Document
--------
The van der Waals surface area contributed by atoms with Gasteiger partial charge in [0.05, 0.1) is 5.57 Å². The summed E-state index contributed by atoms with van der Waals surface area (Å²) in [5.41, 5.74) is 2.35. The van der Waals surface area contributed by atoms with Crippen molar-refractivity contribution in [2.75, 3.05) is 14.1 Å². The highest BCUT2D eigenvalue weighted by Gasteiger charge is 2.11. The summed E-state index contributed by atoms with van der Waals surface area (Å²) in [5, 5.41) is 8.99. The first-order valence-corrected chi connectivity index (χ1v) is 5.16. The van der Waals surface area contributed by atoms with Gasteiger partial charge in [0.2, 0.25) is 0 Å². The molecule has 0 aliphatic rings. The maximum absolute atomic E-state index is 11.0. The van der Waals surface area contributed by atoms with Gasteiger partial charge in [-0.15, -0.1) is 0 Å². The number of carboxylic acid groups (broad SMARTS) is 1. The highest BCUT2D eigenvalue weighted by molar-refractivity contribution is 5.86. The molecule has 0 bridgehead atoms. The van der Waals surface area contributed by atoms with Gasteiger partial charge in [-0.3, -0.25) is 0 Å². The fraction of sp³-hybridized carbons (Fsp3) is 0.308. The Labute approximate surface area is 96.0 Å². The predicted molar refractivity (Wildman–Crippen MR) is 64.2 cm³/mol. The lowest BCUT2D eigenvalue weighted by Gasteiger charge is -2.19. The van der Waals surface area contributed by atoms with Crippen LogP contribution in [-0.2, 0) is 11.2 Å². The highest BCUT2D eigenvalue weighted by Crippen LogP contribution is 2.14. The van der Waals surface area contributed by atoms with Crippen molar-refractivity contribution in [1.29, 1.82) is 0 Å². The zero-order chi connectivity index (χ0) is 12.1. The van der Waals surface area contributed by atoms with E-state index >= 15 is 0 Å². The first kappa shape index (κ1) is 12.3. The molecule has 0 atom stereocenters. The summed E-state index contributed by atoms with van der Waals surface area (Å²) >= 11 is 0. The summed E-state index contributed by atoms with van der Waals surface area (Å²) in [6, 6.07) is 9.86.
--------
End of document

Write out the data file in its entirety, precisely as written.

The van der Waals surface area contributed by atoms with Gasteiger partial charge in [0.05, 0.1) is 5.57 Å². The summed E-state index contributed by atoms with van der Waals surface area (Å²) in [5.41, 5.74) is 2.35. The van der Waals surface area contributed by atoms with Crippen molar-refractivity contribution in [2.75, 3.05) is 14.1 Å². The highest BCUT2D eigenvalue weighted by Gasteiger charge is 2.11. The summed E-state index contributed by atoms with van der Waals surface area (Å²) in [5, 5.41) is 8.99. The first-order valence-corrected chi connectivity index (χ1v) is 5.16. The van der Waals surface area contributed by atoms with Gasteiger partial charge in [0.2, 0.25) is 0 Å². The molecule has 0 aliphatic rings. The maximum absolute atomic E-state index is 11.0. The van der Waals surface area contributed by atoms with Gasteiger partial charge in [-0.15, -0.1) is 0 Å². The number of carboxylic acid groups (broad SMARTS) is 1. The highest BCUT2D eigenvalue weighted by molar-refractivity contribution is 5.86. The molecule has 0 bridgehead atoms. The van der Waals surface area contributed by atoms with Gasteiger partial charge in [-0.3, -0.25) is 0 Å². The fraction of sp³-hybridized carbons (Fsp3) is 0.308. The Labute approximate surface area is 96.0 Å². The predicted molar refractivity (Wildman–Crippen MR) is 64.2 cm³/mol. The lowest BCUT2D eigenvalue weighted by Gasteiger charge is -2.19. The van der Waals surface area contributed by atoms with Crippen LogP contribution in [-0.2, 0) is 11.2 Å². The highest BCUT2D eigenvalue weighted by Crippen LogP contribution is 2.14. The van der Waals surface area contributed by atoms with Crippen molar-refractivity contribution in [1.29, 1.82) is 0 Å². The zero-order chi connectivity index (χ0) is 12.1. The van der Waals surface area contributed by atoms with E-state index >= 15 is 0 Å². The first kappa shape index (κ1) is 12.3. The molecule has 0 atom stereocenters. The summed E-state index contributed by atoms with van der Waals surface area (Å²) >= 11 is 0. The summed E-state index contributed by atoms with van der Waals surface area (Å²) in [6, 6.07) is 9.86.